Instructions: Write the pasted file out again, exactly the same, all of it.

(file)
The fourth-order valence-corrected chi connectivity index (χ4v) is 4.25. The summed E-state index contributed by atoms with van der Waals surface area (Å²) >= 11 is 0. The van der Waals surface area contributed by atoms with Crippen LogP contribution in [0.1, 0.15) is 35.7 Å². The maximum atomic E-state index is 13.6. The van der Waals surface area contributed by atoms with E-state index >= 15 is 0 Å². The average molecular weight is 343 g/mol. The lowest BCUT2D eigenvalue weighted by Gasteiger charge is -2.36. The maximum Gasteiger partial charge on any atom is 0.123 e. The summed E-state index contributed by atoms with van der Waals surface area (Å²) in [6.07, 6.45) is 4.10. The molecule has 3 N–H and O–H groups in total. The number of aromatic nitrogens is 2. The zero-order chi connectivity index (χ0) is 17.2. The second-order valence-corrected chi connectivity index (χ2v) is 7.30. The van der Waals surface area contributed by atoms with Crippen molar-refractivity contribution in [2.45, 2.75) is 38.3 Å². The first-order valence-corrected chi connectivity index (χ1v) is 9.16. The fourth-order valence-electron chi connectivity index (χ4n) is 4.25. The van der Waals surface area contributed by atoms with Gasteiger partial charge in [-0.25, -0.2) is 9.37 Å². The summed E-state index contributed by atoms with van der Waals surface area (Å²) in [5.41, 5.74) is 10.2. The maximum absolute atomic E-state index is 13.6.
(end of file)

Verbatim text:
The fourth-order valence-corrected chi connectivity index (χ4v) is 4.25. The summed E-state index contributed by atoms with van der Waals surface area (Å²) >= 11 is 0. The van der Waals surface area contributed by atoms with Crippen LogP contribution in [0.1, 0.15) is 35.7 Å². The maximum atomic E-state index is 13.6. The van der Waals surface area contributed by atoms with E-state index >= 15 is 0 Å². The average molecular weight is 343 g/mol. The lowest BCUT2D eigenvalue weighted by Gasteiger charge is -2.36. The maximum Gasteiger partial charge on any atom is 0.123 e. The summed E-state index contributed by atoms with van der Waals surface area (Å²) in [6.07, 6.45) is 4.10. The molecule has 3 N–H and O–H groups in total. The number of aromatic nitrogens is 2. The zero-order chi connectivity index (χ0) is 17.2. The second-order valence-corrected chi connectivity index (χ2v) is 7.30. The van der Waals surface area contributed by atoms with Crippen molar-refractivity contribution in [2.45, 2.75) is 38.3 Å². The first-order valence-corrected chi connectivity index (χ1v) is 9.16. The fourth-order valence-electron chi connectivity index (χ4n) is 4.25. The van der Waals surface area contributed by atoms with Gasteiger partial charge in [-0.25, -0.2) is 9.37 Å². The summed E-state index contributed by atoms with van der Waals surface area (Å²) in [5.41, 5.74) is 10.2. The maximum absolute atomic E-state index is 13.6.